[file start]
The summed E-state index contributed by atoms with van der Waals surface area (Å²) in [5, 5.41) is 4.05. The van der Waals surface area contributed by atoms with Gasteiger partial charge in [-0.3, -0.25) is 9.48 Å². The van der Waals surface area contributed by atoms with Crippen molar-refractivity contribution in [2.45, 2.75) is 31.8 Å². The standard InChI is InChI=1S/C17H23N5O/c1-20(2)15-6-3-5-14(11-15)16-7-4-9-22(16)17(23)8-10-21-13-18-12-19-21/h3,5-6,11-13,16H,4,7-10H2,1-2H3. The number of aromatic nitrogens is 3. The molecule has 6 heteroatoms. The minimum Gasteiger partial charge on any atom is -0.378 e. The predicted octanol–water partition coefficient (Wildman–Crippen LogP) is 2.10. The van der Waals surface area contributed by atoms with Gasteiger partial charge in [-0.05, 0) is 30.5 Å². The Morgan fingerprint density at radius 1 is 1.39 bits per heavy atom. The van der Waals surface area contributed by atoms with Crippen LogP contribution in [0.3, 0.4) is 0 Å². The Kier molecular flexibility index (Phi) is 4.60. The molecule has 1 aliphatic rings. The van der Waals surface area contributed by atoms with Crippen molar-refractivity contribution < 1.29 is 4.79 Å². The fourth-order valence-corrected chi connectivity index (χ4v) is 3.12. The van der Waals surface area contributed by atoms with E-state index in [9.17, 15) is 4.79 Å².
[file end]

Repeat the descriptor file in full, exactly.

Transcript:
The summed E-state index contributed by atoms with van der Waals surface area (Å²) in [5, 5.41) is 4.05. The van der Waals surface area contributed by atoms with Gasteiger partial charge in [-0.3, -0.25) is 9.48 Å². The van der Waals surface area contributed by atoms with Crippen molar-refractivity contribution in [2.45, 2.75) is 31.8 Å². The standard InChI is InChI=1S/C17H23N5O/c1-20(2)15-6-3-5-14(11-15)16-7-4-9-22(16)17(23)8-10-21-13-18-12-19-21/h3,5-6,11-13,16H,4,7-10H2,1-2H3. The number of aromatic nitrogens is 3. The molecule has 6 heteroatoms. The minimum Gasteiger partial charge on any atom is -0.378 e. The predicted octanol–water partition coefficient (Wildman–Crippen LogP) is 2.10. The van der Waals surface area contributed by atoms with Gasteiger partial charge in [-0.05, 0) is 30.5 Å². The Morgan fingerprint density at radius 1 is 1.39 bits per heavy atom. The van der Waals surface area contributed by atoms with Crippen LogP contribution in [0.3, 0.4) is 0 Å². The Kier molecular flexibility index (Phi) is 4.60. The molecule has 1 aliphatic rings. The van der Waals surface area contributed by atoms with Crippen molar-refractivity contribution < 1.29 is 4.79 Å². The fourth-order valence-corrected chi connectivity index (χ4v) is 3.12. The van der Waals surface area contributed by atoms with E-state index in [9.17, 15) is 4.79 Å².